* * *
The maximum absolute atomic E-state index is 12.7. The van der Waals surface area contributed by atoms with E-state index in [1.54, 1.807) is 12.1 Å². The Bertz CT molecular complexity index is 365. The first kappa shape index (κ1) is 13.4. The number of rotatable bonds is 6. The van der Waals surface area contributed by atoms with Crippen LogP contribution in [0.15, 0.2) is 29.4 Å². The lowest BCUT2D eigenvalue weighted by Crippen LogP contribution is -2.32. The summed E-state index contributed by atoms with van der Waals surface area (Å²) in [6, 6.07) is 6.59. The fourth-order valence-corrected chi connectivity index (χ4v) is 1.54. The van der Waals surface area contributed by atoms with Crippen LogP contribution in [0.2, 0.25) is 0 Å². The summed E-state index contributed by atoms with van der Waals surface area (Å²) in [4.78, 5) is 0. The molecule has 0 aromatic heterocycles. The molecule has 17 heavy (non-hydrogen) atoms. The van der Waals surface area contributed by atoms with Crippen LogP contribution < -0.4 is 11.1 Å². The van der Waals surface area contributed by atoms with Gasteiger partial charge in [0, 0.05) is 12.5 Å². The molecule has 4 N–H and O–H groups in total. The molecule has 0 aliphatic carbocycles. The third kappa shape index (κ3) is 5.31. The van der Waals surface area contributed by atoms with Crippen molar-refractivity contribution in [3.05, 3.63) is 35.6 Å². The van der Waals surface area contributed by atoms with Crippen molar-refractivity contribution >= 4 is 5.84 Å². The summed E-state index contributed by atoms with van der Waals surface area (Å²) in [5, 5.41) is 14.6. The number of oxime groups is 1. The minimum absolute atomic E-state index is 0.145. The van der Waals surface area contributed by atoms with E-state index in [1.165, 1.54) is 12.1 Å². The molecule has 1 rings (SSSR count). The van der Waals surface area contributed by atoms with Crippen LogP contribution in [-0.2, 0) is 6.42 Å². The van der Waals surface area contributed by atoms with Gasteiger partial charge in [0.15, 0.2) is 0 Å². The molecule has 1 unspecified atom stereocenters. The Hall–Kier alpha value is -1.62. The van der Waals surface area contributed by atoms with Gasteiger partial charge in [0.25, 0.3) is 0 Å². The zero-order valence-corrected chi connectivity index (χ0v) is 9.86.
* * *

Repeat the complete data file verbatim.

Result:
The maximum absolute atomic E-state index is 12.7. The van der Waals surface area contributed by atoms with E-state index in [1.54, 1.807) is 12.1 Å². The Bertz CT molecular complexity index is 365. The first kappa shape index (κ1) is 13.4. The number of rotatable bonds is 6. The van der Waals surface area contributed by atoms with Crippen LogP contribution in [0.15, 0.2) is 29.4 Å². The lowest BCUT2D eigenvalue weighted by Crippen LogP contribution is -2.32. The summed E-state index contributed by atoms with van der Waals surface area (Å²) in [6, 6.07) is 6.59. The fourth-order valence-corrected chi connectivity index (χ4v) is 1.54. The van der Waals surface area contributed by atoms with Crippen LogP contribution in [0.2, 0.25) is 0 Å². The summed E-state index contributed by atoms with van der Waals surface area (Å²) in [4.78, 5) is 0. The molecule has 0 aromatic heterocycles. The molecule has 17 heavy (non-hydrogen) atoms. The van der Waals surface area contributed by atoms with Crippen LogP contribution < -0.4 is 11.1 Å². The van der Waals surface area contributed by atoms with Gasteiger partial charge in [0, 0.05) is 12.5 Å². The molecule has 4 N–H and O–H groups in total. The molecule has 0 aliphatic carbocycles. The third kappa shape index (κ3) is 5.31. The van der Waals surface area contributed by atoms with Crippen molar-refractivity contribution in [3.05, 3.63) is 35.6 Å². The van der Waals surface area contributed by atoms with Crippen molar-refractivity contribution >= 4 is 5.84 Å². The summed E-state index contributed by atoms with van der Waals surface area (Å²) in [5, 5.41) is 14.6. The number of oxime groups is 1. The minimum absolute atomic E-state index is 0.145. The van der Waals surface area contributed by atoms with E-state index in [1.165, 1.54) is 12.1 Å². The molecule has 1 rings (SSSR count). The van der Waals surface area contributed by atoms with Crippen LogP contribution in [-0.2, 0) is 6.42 Å². The van der Waals surface area contributed by atoms with Gasteiger partial charge in [0.15, 0.2) is 0 Å². The molecule has 1 unspecified atom stereocenters. The Hall–Kier alpha value is -1.62. The van der Waals surface area contributed by atoms with Gasteiger partial charge in [0.25, 0.3) is 0 Å². The zero-order valence-corrected chi connectivity index (χ0v) is 9.86.